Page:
That was it as far as prescriptive advice.  Dad was a mind-your-own-business kind of a man. Whatever I learned from my father—other than what I have already identified—I picked up through repeated observation. Oh, he had rules that had to be observed but they were mighty few.  I had to be home by 6:00 p.m. every night for dinner.  I could not wear a hat at the table.  I could not ask Mother what was for dinner (“What!  It’s going to make a difference whether or not you eat that you know what your mother is preparing?”) I could never-ever touch my sisters aggressively even when they were hammering on me.  And, Mother was to be revered, obeyed and respected. That was it.  If I did those things I could travel under my father’s radar of scrutiny.  I lived freely. I did.

This is what I learned from my father through osmosis and observation.  If you can read, you can do it.  Reading is enjoyment. Reading is perspective. Read history.  Reading is cathartic.  Reading is essential.  When you sit down, most of the time you read.  Read before you go to bed.  Read the paper when you get up. Read if you are dining alone. Read before work.  Read after work.  Read while going to the bathroom.  Keep a dictionary where you most often read.  We had bathroom dictionaries and front porch dictionaries.

The second thing I observed and internalized was, “You can do it.”  Don’t like being a lawyer?  Don’t be a lawyer.  Want to be a mink rancher?  Be a mink rancher.  Want something built?  Build it yourself.  Want a well. Drill it. Don’t have the expertise? Read up on it. Do it. My father was the Nike mantra incarnate, “Just Do it.”  Father also taught me much about humor and to not take myself too seriously. Or anyone else.

I’m thinking these days about what I need to impart to my grandson.  My daughter is, in several key aspects of her demeanor and outlook, the antithesis of me.  I was fortunate to spend most of the first four years of her life staying home, going to school and taking care of her. It was a sweet time in our lives.  I used to laughingly tell friends, “For my daughter to rebel against her father, she’ll have to become a Catholic, a nun, join the military and become a cop, an MP!”  Much laughter.  None of those things occurred, of course.  But she is wired a little tighter than her dear ol’ dad.  All in good ways.  Rememeber the Disney cartoon about the fiddle-playing grasshopper and the industrious ant and approaching winter. Guess each other’s character.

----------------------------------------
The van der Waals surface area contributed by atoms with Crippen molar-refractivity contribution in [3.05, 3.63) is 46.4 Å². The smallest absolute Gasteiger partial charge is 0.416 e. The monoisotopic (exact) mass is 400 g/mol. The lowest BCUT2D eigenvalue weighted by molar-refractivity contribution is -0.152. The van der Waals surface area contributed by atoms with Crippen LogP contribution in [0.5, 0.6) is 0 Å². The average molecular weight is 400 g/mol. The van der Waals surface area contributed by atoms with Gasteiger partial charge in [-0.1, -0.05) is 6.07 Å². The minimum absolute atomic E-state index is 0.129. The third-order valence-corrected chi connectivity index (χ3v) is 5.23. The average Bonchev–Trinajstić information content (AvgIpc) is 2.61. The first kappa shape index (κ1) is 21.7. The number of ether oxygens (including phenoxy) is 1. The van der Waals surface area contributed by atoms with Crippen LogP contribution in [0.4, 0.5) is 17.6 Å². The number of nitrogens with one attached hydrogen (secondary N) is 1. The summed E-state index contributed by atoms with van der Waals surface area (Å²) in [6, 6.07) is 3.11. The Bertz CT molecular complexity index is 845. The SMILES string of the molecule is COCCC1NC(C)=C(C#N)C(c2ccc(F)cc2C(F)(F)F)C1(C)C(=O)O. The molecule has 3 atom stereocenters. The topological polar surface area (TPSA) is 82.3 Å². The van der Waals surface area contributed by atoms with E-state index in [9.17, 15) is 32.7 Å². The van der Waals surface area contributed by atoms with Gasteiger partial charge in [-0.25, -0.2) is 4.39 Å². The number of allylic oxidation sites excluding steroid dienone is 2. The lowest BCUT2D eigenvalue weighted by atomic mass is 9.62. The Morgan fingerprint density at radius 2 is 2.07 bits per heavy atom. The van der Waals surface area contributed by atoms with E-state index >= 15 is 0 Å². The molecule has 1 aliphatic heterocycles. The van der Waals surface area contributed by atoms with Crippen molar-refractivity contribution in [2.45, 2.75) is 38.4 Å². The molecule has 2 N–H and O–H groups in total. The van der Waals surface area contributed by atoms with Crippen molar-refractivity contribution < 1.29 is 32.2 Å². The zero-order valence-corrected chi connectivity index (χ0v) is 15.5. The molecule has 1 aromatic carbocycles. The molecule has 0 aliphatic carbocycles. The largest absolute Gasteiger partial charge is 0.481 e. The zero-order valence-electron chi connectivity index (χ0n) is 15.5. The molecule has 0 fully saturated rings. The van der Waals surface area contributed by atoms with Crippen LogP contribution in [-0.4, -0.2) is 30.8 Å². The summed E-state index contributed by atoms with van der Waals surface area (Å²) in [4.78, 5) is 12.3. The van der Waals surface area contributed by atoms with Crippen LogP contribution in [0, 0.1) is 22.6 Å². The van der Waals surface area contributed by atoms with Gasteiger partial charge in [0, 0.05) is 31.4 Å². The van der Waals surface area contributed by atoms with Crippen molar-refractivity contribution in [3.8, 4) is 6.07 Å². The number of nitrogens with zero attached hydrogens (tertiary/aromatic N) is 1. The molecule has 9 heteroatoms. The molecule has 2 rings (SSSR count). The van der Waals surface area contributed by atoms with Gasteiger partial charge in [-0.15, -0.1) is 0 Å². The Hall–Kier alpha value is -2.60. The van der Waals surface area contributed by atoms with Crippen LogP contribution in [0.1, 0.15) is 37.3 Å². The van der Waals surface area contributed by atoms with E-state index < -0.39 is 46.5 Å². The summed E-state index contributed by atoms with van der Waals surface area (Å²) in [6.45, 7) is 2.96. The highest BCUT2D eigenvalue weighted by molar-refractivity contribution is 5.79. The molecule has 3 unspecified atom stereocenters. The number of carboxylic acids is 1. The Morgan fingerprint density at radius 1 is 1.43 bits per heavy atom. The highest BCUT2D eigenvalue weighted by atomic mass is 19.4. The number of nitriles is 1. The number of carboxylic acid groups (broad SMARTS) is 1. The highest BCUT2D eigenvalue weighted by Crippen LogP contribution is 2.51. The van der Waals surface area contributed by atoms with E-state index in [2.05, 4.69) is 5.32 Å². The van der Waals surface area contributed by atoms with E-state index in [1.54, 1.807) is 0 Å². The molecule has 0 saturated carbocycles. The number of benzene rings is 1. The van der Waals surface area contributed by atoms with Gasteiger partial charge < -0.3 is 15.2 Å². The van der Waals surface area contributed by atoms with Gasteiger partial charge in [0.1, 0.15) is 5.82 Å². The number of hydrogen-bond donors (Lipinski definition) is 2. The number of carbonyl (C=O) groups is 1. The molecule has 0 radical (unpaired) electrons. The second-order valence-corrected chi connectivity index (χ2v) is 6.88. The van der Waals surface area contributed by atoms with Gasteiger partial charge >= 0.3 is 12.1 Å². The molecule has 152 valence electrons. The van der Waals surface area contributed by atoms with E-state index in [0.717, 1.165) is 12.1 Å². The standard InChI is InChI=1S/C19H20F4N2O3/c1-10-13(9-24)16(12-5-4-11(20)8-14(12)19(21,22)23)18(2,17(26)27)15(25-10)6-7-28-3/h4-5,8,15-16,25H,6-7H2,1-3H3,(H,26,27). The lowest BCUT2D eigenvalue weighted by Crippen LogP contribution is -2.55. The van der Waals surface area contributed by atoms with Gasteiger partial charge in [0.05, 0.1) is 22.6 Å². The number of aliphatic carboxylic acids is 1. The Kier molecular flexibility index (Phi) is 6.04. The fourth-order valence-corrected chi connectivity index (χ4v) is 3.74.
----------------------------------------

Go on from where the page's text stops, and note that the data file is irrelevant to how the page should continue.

I grew up listening to music.  Nearly every morning before high school I put a Strauss waltz on my bedroom stereo. It lifted my heart and spirits and put a kick in my step. I’d three-step around getting dressed. By the time school was out it was the Stones and, “Hey, hey get off of my cloud.”

I told Neil, we all need to dance and sing more. I know he’ll get the “serious stuff” from mom and dad.  But life is so much more than that.  It is, indeed, about tying one’s shoes and math and showing-up on time and respect and manners and achievement.  It is also about whimsy and laughter and just plain silliness. It’s about listening to your heart and feet and doing the dance.  Of life.  Of being joyously alive.

I put on George Thoroughgood’s, “Ba-Ba-Bad to the Bone.”  The boy can dance.  Both boys.